Liked by 1 person

  3. Such a beautifully written post. I feel your pain being an Aussie who lived for ten years in the far north of Canada. I’m in Vancouver now and we do get a better summer than Helsinki by the sound of it. We have a week of mid to high 20’s coming up. Yippee!
    Alison

    Liked by 1 person

    • Oh that sounds lovely! Yes, while I enjoy and appreciate summer here, I always feel like something is missing, something important… swimming and soaking, rowing and snorkeling… Enjoy your week, Alison! Thanks for dropping by!

      Liked by 1 person

  4. Aw summer for you finally! Yey! 24 degrees in Singapore is rare, only when it rains just before dawn, and even that is really very seldom. It would be the talk of the town, a headline on the papers a couple of years ago. 🙂 Hope yours last a little longer this year 🙂

    Liked by 1 person

  5. Oh, I fear I would struggle with only a weeks-long summer! Even in Chicago, we could count on 4 nice months, and of course now I live in almost perpetual summer, to the point where I look for summer weekend escapes to cooler climes! Hope yours lingers for longer this year!

    Liked by 1 person

  6. I’ve never been to Finland but I have spent a few summers in the Swedish countryside… it truly is magical! Luckily I’ve never had to live through the winter there though, hahaha.

    Liked by 1 person

  7. I hope summer stays in Finland for a long time, Snow! We’re still waiting for it here in Switzerland… Now at least we’re having 2 good days every week, the rest is just storms and grey skies…
    Uuummm… that pond looks so summery! Hope they really clean it! Do people bath in it anyway? When I was living in Dublin I always though that the river Liffey and the sea in Sandymount (south Dublin’s beach) were disgusting… but people loved to swim in the Irish sea anyway and they were swim races in the river and the canals in the city! I”ll never understand how could they get in those waters… hehehe.
    And now that you mention midsummer… do Fnnish people do something special in midsummer? Midsommer was one of the things that I loved during my Swedish years!

    Liked by 1 person

    • Oh yes, Midsummer is a big holiday, as big as Xmas, I’d say. Everyone goes to their countryside cabin for Midsummer, dines outside on their terrace and has a sauna from which they dip into the lake. Everyone except us, it seems! We have no cabin and they cost a LOT to rent so we are always stuck in town. Helsinki is usually closed, no shops open, nothing. Boring. What did you do in Sweden for Midsummer?

      Like

      • A few years ago, we had a 25 year reunion of the climbers of Mont-Blanc. (tell me if you haven’t read the story, I’ll send you the link). Reunion was in Italy, in July. We were in Paris, so I decided touring Tuscanny first with my wife. The plane ticket to Milan cost 80 Euros. On Air France! So, yes. Go somewhere Mediterranean. Why don’t you plan something this summer? Don’t worry about the little ones. They’re very adaptable. 🙂

        Liked by 1 person

  8. I thought of you today as I was driving on the coast and saw two paddle boarders coasting along, passing between palm trees in the foreground! I do hope you have a decent summer, but not too spectacularly hot. That would not bode well for the world. I love swimming in warm water here, but cringe when it feels too warm. I know that’s terrible for the coral, which is already badly stressed, but I fear it might just be a sign of things to come. At least enjoy those extra hours of daylight. Long summer evenings are a special treat.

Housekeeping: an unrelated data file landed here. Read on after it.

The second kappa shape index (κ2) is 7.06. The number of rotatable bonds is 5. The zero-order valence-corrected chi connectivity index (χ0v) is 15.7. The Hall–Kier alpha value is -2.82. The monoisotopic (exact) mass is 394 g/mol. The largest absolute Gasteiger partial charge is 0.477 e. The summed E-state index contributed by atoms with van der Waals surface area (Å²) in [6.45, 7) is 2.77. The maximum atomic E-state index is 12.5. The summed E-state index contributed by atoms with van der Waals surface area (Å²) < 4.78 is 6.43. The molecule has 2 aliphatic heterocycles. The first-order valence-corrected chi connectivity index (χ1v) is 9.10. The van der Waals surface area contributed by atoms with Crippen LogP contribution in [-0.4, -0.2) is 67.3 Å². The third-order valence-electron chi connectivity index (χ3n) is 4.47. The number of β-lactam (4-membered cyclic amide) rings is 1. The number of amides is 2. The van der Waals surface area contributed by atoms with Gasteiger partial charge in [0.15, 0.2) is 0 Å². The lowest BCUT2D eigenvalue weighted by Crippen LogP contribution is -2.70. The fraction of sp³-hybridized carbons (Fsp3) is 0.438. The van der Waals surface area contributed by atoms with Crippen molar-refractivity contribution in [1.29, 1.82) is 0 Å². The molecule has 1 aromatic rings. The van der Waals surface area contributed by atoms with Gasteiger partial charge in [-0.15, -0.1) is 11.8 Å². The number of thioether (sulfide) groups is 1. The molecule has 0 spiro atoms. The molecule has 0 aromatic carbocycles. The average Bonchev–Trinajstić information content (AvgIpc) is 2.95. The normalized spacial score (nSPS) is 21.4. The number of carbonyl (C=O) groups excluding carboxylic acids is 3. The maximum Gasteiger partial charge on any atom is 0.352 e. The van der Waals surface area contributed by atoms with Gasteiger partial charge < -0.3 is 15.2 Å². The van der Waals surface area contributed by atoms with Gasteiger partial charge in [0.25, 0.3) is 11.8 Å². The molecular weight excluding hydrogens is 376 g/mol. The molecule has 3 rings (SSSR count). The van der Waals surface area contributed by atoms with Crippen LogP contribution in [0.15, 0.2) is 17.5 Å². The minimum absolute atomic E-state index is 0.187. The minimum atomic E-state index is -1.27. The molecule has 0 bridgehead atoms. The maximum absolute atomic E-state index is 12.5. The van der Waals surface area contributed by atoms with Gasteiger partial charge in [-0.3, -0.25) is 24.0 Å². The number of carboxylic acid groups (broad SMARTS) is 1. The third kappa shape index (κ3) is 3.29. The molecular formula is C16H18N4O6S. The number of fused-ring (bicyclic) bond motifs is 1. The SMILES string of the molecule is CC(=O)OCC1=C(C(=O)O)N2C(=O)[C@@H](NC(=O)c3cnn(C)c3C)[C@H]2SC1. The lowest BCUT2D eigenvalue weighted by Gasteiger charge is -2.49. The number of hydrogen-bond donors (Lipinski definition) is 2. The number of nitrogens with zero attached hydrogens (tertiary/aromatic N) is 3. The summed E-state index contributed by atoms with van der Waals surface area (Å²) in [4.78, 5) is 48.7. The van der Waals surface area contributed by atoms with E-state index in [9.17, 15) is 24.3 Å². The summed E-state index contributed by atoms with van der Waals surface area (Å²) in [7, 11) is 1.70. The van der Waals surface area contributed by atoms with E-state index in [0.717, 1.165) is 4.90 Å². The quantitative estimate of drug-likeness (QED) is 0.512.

Liked by 1 person

    • I know what you mean. Last summer was almost tropical over here and while I enjoyed it, it was also very disconcerting. This time the weather seems more normal. Sunlight alone is so energizing, even if it’s cold, so I’ll happily take whatever kind of summer this turns into weatherwise. – And those paddlers you saw, in another life I must’ve been one of them!

      Liked by 1 person

  9. Yes, the sun makes a big difference. It’s one reason I moved here. I’ll look out for more paddlers and try and get a photo to post! Don’t give up the dream.

    Liked by 1 person

  10. Hi! I made a comment yesterday evening and when I pressed “post” button, an error message occurred saying my site was undergoing some updating process. Just let me know if you haven’t received it. 😊

    Brilliant post! 🌸

    Liked by 1 person

      • Let me test my memory 😊

        Reading this post feels like taking a little stroll through some beautiful scenes, or watching a lovely film on a late Sunday afternoon.

        Living in the far north myself, I resonate with your thoughts. The summer is so short here, every single sunny day is precious. You illustrated the mood and scenes beautifully. 🌸

        I’ve been working on some writing projects at work and have taken a break from blogging. I really don’t want to publish something that’s not good enough and waste people’s time 😊

        Liked by 2 people

  11. Complaining at 24??? What would they do if they had 46 degrees like in India at the moment! Do people complain about the extreme cold weather also or that’s considered the enjoyable part of the year 🤔. In India, summer brings mangoes 😋 and that controls the complaining, at least during the time one’s eating the mangoes 😂

    Liked by 2 people

    • Hahahah!! Better eat those mangoes slowly!! 😋
      But yes, I agree with your thoughts! I really don’t see why they need to complain about such pleasant weather. You know, indoors temperatures over here are controlled through central heating in the winters (in cities). The temperature central heating is set to is 22C. So it’s really only 2 degrees more than what people are used to anyway!!! Maybe it’s the sunshine that confuses them?
      During winter, I’m a big complainer. But most locals seem to have fond childhood memories of winter (which lasts most of the year so it’s understandable that’s what they’ll have memories of) and they don’t seem to mind too much. They think it’s a part of life.

      Liked by 1 person

  12. A very Poetic post which explains the Scandinavian lust for Summer. The pingback went awol so thanks for alerting me, I missed this one.
    In a way, it brought back memories of Helsinki and midsummer in Scandinavia, which makes me sad because at the moment travelling there is impossible. So, thanks so much for taking me there with words.

    Liked by 1 person